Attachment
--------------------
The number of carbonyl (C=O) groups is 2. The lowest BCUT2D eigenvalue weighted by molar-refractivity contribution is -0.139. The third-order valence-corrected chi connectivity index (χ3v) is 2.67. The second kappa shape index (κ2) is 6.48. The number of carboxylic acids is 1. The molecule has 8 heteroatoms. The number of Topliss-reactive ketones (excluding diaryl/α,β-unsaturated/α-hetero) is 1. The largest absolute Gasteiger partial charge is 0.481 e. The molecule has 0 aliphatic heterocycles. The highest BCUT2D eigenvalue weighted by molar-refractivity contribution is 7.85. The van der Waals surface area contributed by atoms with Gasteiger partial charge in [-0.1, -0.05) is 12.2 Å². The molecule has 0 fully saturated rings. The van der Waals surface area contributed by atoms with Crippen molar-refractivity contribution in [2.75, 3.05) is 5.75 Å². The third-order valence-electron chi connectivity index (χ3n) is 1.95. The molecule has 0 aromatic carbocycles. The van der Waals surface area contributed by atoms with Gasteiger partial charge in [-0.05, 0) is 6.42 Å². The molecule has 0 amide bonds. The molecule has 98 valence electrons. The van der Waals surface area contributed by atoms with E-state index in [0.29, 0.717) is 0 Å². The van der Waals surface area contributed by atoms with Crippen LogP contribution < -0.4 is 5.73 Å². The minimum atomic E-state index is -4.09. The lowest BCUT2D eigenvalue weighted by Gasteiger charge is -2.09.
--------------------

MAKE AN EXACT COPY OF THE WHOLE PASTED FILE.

The number of carbonyl (C=O) groups is 2. The lowest BCUT2D eigenvalue weighted by molar-refractivity contribution is -0.139. The third-order valence-corrected chi connectivity index (χ3v) is 2.67. The second kappa shape index (κ2) is 6.48. The number of carboxylic acids is 1. The molecule has 8 heteroatoms. The number of Topliss-reactive ketones (excluding diaryl/α,β-unsaturated/α-hetero) is 1. The largest absolute Gasteiger partial charge is 0.481 e. The molecule has 0 aliphatic heterocycles. The highest BCUT2D eigenvalue weighted by molar-refractivity contribution is 7.85. The van der Waals surface area contributed by atoms with Gasteiger partial charge in [-0.1, -0.05) is 12.2 Å². The molecule has 0 fully saturated rings. The van der Waals surface area contributed by atoms with Crippen molar-refractivity contribution in [2.75, 3.05) is 5.75 Å². The third-order valence-electron chi connectivity index (χ3n) is 1.95. The molecule has 0 aromatic carbocycles. The van der Waals surface area contributed by atoms with Gasteiger partial charge in [-0.05, 0) is 6.42 Å². The molecule has 0 amide bonds. The molecule has 98 valence electrons. The van der Waals surface area contributed by atoms with E-state index in [0.29, 0.717) is 0 Å². The van der Waals surface area contributed by atoms with Crippen LogP contribution < -0.4 is 5.73 Å². The minimum atomic E-state index is -4.09. The lowest BCUT2D eigenvalue weighted by Gasteiger charge is -2.09.